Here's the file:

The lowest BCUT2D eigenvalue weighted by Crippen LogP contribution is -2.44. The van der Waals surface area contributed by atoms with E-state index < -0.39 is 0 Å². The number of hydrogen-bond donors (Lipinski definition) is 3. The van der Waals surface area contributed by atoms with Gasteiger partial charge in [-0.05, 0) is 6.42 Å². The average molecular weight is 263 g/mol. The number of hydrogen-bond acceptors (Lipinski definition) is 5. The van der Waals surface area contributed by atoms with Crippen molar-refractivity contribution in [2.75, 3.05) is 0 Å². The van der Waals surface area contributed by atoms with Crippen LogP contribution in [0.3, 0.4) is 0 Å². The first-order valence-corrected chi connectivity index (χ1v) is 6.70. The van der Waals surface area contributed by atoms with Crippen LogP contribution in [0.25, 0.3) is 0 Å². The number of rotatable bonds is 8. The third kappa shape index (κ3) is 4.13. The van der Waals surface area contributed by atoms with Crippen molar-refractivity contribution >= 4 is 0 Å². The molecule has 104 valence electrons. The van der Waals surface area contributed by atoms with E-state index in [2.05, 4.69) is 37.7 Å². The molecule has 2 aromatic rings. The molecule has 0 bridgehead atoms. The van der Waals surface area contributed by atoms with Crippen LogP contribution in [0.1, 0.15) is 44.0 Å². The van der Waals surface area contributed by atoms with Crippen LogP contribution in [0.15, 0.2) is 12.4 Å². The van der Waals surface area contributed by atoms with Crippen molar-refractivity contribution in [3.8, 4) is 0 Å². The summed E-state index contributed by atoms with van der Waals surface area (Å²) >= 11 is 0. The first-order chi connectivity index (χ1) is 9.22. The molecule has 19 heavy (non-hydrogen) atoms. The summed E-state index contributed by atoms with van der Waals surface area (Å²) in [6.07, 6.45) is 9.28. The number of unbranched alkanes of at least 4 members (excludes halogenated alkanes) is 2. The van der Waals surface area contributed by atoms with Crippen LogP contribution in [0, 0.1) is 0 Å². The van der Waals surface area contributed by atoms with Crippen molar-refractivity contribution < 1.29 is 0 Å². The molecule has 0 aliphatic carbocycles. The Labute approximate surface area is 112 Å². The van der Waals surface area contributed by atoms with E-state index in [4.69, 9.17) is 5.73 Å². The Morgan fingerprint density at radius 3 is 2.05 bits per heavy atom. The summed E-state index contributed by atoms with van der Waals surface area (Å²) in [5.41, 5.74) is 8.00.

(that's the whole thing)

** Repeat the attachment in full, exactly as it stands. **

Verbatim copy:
The lowest BCUT2D eigenvalue weighted by Crippen LogP contribution is -2.44. The van der Waals surface area contributed by atoms with E-state index < -0.39 is 0 Å². The number of hydrogen-bond donors (Lipinski definition) is 3. The van der Waals surface area contributed by atoms with Gasteiger partial charge in [-0.05, 0) is 6.42 Å². The average molecular weight is 263 g/mol. The number of hydrogen-bond acceptors (Lipinski definition) is 5. The van der Waals surface area contributed by atoms with Crippen molar-refractivity contribution in [2.75, 3.05) is 0 Å². The van der Waals surface area contributed by atoms with Crippen LogP contribution in [0.3, 0.4) is 0 Å². The first-order valence-corrected chi connectivity index (χ1v) is 6.70. The van der Waals surface area contributed by atoms with Crippen LogP contribution in [0.25, 0.3) is 0 Å². The number of rotatable bonds is 8. The third kappa shape index (κ3) is 4.13. The van der Waals surface area contributed by atoms with Crippen molar-refractivity contribution >= 4 is 0 Å². The molecule has 104 valence electrons. The van der Waals surface area contributed by atoms with E-state index in [2.05, 4.69) is 37.7 Å². The molecule has 2 aromatic rings. The molecule has 0 bridgehead atoms. The van der Waals surface area contributed by atoms with Crippen LogP contribution in [0.1, 0.15) is 44.0 Å². The van der Waals surface area contributed by atoms with Crippen LogP contribution in [0.15, 0.2) is 12.4 Å². The van der Waals surface area contributed by atoms with Crippen molar-refractivity contribution in [3.8, 4) is 0 Å². The summed E-state index contributed by atoms with van der Waals surface area (Å²) >= 11 is 0. The first-order chi connectivity index (χ1) is 9.22. The molecule has 19 heavy (non-hydrogen) atoms. The summed E-state index contributed by atoms with van der Waals surface area (Å²) in [6.07, 6.45) is 9.28. The number of unbranched alkanes of at least 4 members (excludes halogenated alkanes) is 2. The van der Waals surface area contributed by atoms with Crippen LogP contribution in [0, 0.1) is 0 Å². The van der Waals surface area contributed by atoms with Crippen molar-refractivity contribution < 1.29 is 0 Å². The molecule has 0 aliphatic carbocycles. The Labute approximate surface area is 112 Å². The van der Waals surface area contributed by atoms with E-state index in [4.69, 9.17) is 5.73 Å². The Morgan fingerprint density at radius 3 is 2.05 bits per heavy atom. The summed E-state index contributed by atoms with van der Waals surface area (Å²) in [5.41, 5.74) is 8.00.